Please use this identifier to cite or link to this item: https://hdl.handle.net/1959.11/23336
Title: Open Adoptions of Children from Foster Care in New South Wales Australia: Adoption Process and Post-Adoption Contact
Contributor(s): del Pozo de Bolger, Andrea (author)orcid ; Dunstan, Debra (author)orcid ; Kaltner, Melissa (author)
Publication Date: 2018
Open Access: No
DOI: 10.1080/10926755.2018.1448915
Handle Link: https://hdl.handle.net/1959.11/23336
Abstract: In Australia, adoptions from care are infrequent and mostly conducted in New South Wales (NSW) despite being legislated in other states. This qualitative study explored the experiences of the adoption process and post-adoption contact of eight foster parents adopting children in their care through the public welfare agency in NSW. The interviews were analyzed following a structured approach, by means of thematic networks. The study revealed that adoption processes and maintenance of birth family relationships depend on a number of factors (e.g., the behavior of the professionals, adoptive and birth parents, children's reactions, policy and practice contexts). However, the adoptive parents' experience of the adoption process was largely determined by the system, and in most cases this appeared to subsequently influence post-adoption connection in the families. The findings and the adoptive parents' recommendations are likely to apply beyond specific geographical jurisdictions. In addition, the reported complexities regarding connections through open adoptions at times resemble those tensions faced by children living in other family types such as those referred to in the foster care literature. Further research on some of these commonalities may expand in some countries the debate regarding adoption as an inherently contestable practice.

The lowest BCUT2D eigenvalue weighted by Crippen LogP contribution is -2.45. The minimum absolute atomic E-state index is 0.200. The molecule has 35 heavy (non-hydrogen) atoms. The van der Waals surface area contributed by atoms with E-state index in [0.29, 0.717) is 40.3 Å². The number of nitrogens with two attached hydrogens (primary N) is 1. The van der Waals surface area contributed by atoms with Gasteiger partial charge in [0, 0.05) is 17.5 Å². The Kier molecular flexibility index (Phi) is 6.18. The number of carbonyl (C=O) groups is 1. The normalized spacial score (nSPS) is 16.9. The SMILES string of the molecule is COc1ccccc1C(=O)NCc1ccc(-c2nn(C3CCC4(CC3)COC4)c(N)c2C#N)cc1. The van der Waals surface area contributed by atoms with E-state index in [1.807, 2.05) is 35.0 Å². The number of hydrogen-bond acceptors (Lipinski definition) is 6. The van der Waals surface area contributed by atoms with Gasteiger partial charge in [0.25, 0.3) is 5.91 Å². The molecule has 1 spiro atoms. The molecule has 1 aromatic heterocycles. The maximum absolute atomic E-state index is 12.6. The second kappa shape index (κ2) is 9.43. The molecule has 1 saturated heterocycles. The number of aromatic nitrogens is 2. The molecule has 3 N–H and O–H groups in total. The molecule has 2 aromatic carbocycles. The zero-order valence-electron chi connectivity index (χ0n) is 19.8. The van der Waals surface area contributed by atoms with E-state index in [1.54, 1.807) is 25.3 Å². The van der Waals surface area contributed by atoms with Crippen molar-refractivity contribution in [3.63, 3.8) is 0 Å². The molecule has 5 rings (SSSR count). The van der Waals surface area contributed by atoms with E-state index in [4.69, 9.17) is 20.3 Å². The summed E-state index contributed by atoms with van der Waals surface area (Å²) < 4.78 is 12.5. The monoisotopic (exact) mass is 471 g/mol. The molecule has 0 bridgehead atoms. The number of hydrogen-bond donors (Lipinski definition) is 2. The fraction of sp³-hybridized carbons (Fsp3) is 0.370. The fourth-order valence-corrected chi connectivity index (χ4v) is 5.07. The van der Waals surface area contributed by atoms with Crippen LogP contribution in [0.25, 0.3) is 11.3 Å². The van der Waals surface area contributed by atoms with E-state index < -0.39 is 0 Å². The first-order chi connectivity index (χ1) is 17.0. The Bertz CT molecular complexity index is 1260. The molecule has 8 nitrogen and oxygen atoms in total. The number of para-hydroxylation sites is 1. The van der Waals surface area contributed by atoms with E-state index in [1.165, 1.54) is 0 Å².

Publication Type: Journal Article
Source of Publication: Adoption Quarterly, 21(2), p. 82-101
Publisher: Routledge
Place of Publication: United States of America
ISSN: 1092-6755
1544-452X
Field of Research (FOR): 160702 Counselling, Welfare and Community Services
Peer Reviewed: Yes
HERDC Category Description: C1 Refereed Article in a Scholarly Journal
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Appears in Collections:Journal Article
School of Psychology and Behavioural Science

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